Overview of the Deployment Process

There are two distinct phases to consider in any SMS 2003 deployment strategy:

  • Planning

  • Deployment


If you implement a deployment without first planning it, you can inadvertently cause inherent design problems, which can lead to costly downtime and can cause users to regard the system as unreliable. Also, if you do not plan properly, the inventory results that your organization uses for budgetary and financial decisions might not be valid.

Successfully implementing SMS requires detailed planning. It is important that you understand the planning process. When you prepare a project plan properly, your SMS deployment can be as simple as carrying out your plan. For this reason, you must allocate appropriate resources to the planning phase. You must thoroughly research, document, and test your project plan before you deploy SMS. Proper planning can help you ensure the greatest return on your investment. You should not rush to implement management solutions, such as SMS 2003.

It can be difficult to define and implement an SMS site structure unless you first consider and plan for your SMS client requirements. The planning requirements for a new installation of SMS 2003 differ somewhat from the planning requirements for an upgrade of an existing SMS 2.0 installation. Therefore, it is recommended that you proceed through the appropriate planning steps before you attempt to deploy an SMS site.

The following planning areas are discussed in this book:

Perform the preplanning steps that are outlined in this book before you decide whether or how you will deploy SMS 2003. During the preplanning phase you collect information about your site that helps you identify the management needs of your organization, and you determine whether your organization, your servers, and your network meet SMS 2003 installation requirements.

Planning steps are recommended to help you plan the actual deployment and installation of your SMS site servers, site systems, and site hierarchy. Planning steps are also provided to help you deploy an upgrade of SMS 2.0 to SMS 2003.

This book provides you with planning sheets that you can use to collect information about your sites and to help you make decisions about how to configure your sites.

As shown in Figure 1.1, after completing this phase, you determine whether you will deploy SMS 2003 as a new installation or whether you will upgrade or remove an existing installation of SMS 2.0.

Figure 1. SEQ Figure \* ARABIC 1   Preplanning for SMS 2003 and choosing a deployment path



There are two deployment paths that you can take: a new installation of SMS 2003 or an upgrade of an existing SMS 2.0 installation. There are two typical upgrade scenarios: an in-place upgrade or a side-by-side upgrade. These deployment paths are designed to be flexible. Except for certain explicit cases, you can apply them to any portion of your SMS hierarchy in addition to the hierarchy as a whole.

New deployment of SMS 2003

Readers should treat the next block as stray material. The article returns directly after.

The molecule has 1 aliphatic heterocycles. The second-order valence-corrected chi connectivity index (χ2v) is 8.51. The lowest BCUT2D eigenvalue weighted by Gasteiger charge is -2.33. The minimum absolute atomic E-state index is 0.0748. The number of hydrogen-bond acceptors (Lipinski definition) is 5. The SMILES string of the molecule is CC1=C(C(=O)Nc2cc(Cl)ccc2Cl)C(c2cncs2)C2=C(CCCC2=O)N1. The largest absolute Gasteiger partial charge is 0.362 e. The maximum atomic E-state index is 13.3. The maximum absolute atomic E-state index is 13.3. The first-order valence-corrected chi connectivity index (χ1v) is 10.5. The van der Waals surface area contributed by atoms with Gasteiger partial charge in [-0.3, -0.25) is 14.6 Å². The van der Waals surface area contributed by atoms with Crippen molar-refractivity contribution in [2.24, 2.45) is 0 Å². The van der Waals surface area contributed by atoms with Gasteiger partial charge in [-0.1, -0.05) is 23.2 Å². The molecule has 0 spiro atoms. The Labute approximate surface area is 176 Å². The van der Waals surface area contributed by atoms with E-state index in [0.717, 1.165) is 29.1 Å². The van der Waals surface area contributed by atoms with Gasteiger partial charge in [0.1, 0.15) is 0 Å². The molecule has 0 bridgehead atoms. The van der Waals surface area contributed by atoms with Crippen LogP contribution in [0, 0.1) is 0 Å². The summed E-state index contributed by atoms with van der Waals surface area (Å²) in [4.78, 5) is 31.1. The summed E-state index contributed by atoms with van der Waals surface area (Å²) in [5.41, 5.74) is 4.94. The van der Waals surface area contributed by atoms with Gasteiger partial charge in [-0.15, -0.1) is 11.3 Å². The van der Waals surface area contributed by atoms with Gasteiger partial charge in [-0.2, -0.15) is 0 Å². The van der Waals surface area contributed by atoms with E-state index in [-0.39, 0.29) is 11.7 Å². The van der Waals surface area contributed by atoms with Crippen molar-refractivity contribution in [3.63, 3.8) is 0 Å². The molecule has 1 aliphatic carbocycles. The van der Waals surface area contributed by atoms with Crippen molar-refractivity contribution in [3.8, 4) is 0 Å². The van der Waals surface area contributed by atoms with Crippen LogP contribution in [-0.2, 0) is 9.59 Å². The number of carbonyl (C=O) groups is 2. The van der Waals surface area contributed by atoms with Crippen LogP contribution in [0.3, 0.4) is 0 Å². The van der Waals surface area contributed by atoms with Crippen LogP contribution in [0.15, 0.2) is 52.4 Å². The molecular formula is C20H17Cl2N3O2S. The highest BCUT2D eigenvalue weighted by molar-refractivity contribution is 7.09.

This scenario represents a new installation of SMS 2003 in an organization where no previous SMS deployment exists or where you plan to remove any previous installations of SMS. Use this scenario, if:

  • You do not have to consider any existing SMS 2.0 hierarchy.

  • You can develop and implement a new SMS 2003 site hierarchy.

It is still important to evaluate the existing environment properly and design the SMS hierarchy appropriately.

In-place upgrade of SMS 2003

This scenario represents an upgrade of an existing SMS 2.0 hierarchy. Use this scenario, if you plan to:

  • Maintain the structure of the existing SMS hierarchy.

  • Maintain the existing client access points (CAPs) to support Legacy Clients until you upgrade them to the Advanced Client, the existing distribution point roles, and the existing SMS site boundaries.

  • Have SMS clients remain assigned to their current SMS sites.

In this scenario, you must consider whether a new SMS 2003 site can manage your current SMS client computers. It might be that SMS 2003 cannot support some of your existing client computers. In this case, you might choose to maintain an SMS 2.0 site indefinitely — called a holding site — to support those clients. Consequently, you must also be aware of any interoperability issues between the SMS 2.0 site and the SMS 2003 site that can affect your SMS hierarchy. Holding sites and interoperability issues are described later in this book.

Side-by-side upgrade of SMS 2003

This scenario represents an implementation of a new SMS 2003 hierarchy that you plan to migrate existing SMS clients to. You can choose to implement a side-by-side upgrade to:

  • Use new or updated server hardware.

  • Reflect changes that have been made in your organizational structure.

  • Compartmentalize the usage of different SMS 2003 features, for example, managing mobile clients in an SMS site separate from that which is managing desktop clients.

  • Take advantage of the increased scalability of SMS 2003 Advanced Client and reduce the overall number of SMS sites in your hierarchy.

  • Maintain a functioning SMS site and managed clients while rolling out a new SMS infrastructure.